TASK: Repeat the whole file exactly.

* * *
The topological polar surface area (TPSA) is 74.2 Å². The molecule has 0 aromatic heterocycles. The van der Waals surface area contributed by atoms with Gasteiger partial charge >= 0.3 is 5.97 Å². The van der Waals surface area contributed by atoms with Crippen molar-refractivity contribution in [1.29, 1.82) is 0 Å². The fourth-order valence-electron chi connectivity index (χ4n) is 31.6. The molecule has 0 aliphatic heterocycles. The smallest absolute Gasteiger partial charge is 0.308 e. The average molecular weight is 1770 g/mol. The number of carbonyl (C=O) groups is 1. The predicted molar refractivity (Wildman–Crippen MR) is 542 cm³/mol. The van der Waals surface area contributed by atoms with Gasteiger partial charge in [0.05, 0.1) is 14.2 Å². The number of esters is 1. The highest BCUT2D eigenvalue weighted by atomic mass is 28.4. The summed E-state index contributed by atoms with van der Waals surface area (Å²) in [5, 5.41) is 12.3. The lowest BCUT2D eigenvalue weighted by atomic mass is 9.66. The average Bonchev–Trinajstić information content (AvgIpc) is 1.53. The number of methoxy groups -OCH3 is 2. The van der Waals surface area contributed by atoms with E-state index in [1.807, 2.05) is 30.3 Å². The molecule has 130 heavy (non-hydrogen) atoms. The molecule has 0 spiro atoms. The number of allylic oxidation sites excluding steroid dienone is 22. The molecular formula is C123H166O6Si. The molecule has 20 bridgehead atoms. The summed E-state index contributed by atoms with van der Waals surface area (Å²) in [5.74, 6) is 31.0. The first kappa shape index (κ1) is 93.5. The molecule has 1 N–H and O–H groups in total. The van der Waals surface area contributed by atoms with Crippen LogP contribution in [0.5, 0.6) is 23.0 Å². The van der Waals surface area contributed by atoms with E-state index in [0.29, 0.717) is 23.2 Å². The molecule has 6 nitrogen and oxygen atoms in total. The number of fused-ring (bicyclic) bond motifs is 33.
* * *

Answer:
The topological polar surface area (TPSA) is 74.2 Å². The molecule has 0 aromatic heterocycles. The van der Waals surface area contributed by atoms with Gasteiger partial charge >= 0.3 is 5.97 Å². The van der Waals surface area contributed by atoms with Crippen molar-refractivity contribution in [1.29, 1.82) is 0 Å². The fourth-order valence-electron chi connectivity index (χ4n) is 31.6. The molecule has 0 aliphatic heterocycles. The smallest absolute Gasteiger partial charge is 0.308 e. The average molecular weight is 1770 g/mol. The number of carbonyl (C=O) groups is 1. The predicted molar refractivity (Wildman–Crippen MR) is 542 cm³/mol. The van der Waals surface area contributed by atoms with Gasteiger partial charge in [0.05, 0.1) is 14.2 Å². The number of esters is 1. The highest BCUT2D eigenvalue weighted by atomic mass is 28.4. The summed E-state index contributed by atoms with van der Waals surface area (Å²) in [5, 5.41) is 12.3. The lowest BCUT2D eigenvalue weighted by atomic mass is 9.66. The average Bonchev–Trinajstić information content (AvgIpc) is 1.53. The number of methoxy groups -OCH3 is 2. The van der Waals surface area contributed by atoms with E-state index in [1.807, 2.05) is 30.3 Å². The molecule has 130 heavy (non-hydrogen) atoms. The molecule has 0 spiro atoms. The number of allylic oxidation sites excluding steroid dienone is 22. The molecular formula is C123H166O6Si. The molecule has 20 bridgehead atoms. The summed E-state index contributed by atoms with van der Waals surface area (Å²) in [5.74, 6) is 31.0. The first kappa shape index (κ1) is 93.5. The molecule has 1 N–H and O–H groups in total. The van der Waals surface area contributed by atoms with Crippen LogP contribution in [0.5, 0.6) is 23.0 Å². The van der Waals surface area contributed by atoms with E-state index in [0.29, 0.717) is 23.2 Å². The molecule has 6 nitrogen and oxygen atoms in total. The number of fused-ring (bicyclic) bond motifs is 33.